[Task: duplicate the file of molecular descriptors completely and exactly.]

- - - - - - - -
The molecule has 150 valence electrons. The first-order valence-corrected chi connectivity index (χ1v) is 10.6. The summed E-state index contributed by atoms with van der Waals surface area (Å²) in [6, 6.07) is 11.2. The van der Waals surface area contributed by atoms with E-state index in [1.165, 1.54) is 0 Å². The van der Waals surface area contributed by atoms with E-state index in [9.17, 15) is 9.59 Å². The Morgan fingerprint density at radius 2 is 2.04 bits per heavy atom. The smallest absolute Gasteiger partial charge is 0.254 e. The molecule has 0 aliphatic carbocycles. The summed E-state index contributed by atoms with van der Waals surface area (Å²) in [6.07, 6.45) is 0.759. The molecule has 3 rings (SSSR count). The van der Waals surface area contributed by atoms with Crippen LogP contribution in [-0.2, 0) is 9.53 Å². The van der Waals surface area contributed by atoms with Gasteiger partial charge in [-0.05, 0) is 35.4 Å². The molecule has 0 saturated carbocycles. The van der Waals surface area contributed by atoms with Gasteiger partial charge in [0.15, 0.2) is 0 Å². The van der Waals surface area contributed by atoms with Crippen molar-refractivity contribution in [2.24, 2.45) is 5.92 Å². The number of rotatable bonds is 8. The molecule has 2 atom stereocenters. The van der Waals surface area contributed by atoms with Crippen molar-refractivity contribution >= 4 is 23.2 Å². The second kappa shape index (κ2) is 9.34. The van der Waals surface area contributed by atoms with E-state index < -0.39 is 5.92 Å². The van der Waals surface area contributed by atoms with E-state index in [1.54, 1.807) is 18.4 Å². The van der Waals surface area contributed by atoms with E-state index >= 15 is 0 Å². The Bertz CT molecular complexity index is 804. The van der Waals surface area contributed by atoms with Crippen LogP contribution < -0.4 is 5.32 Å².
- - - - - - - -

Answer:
The molecule has 150 valence electrons. The first-order valence-corrected chi connectivity index (χ1v) is 10.6. The summed E-state index contributed by atoms with van der Waals surface area (Å²) in [6, 6.07) is 11.2. The van der Waals surface area contributed by atoms with E-state index in [1.165, 1.54) is 0 Å². The van der Waals surface area contributed by atoms with E-state index in [9.17, 15) is 9.59 Å². The Morgan fingerprint density at radius 2 is 2.04 bits per heavy atom. The smallest absolute Gasteiger partial charge is 0.254 e. The molecule has 0 aliphatic carbocycles. The summed E-state index contributed by atoms with van der Waals surface area (Å²) in [6.07, 6.45) is 0.759. The molecule has 3 rings (SSSR count). The van der Waals surface area contributed by atoms with Crippen LogP contribution in [-0.2, 0) is 9.53 Å². The van der Waals surface area contributed by atoms with Gasteiger partial charge in [-0.05, 0) is 35.4 Å². The molecule has 0 saturated carbocycles. The van der Waals surface area contributed by atoms with Gasteiger partial charge in [0.15, 0.2) is 0 Å². The van der Waals surface area contributed by atoms with Crippen molar-refractivity contribution in [2.24, 2.45) is 5.92 Å². The number of rotatable bonds is 8. The molecule has 2 atom stereocenters. The van der Waals surface area contributed by atoms with Crippen molar-refractivity contribution >= 4 is 23.2 Å². The second kappa shape index (κ2) is 9.34. The van der Waals surface area contributed by atoms with E-state index < -0.39 is 5.92 Å². The van der Waals surface area contributed by atoms with E-state index in [1.54, 1.807) is 18.4 Å². The van der Waals surface area contributed by atoms with E-state index >= 15 is 0 Å². The Bertz CT molecular complexity index is 804. The van der Waals surface area contributed by atoms with Crippen LogP contribution < -0.4 is 5.32 Å².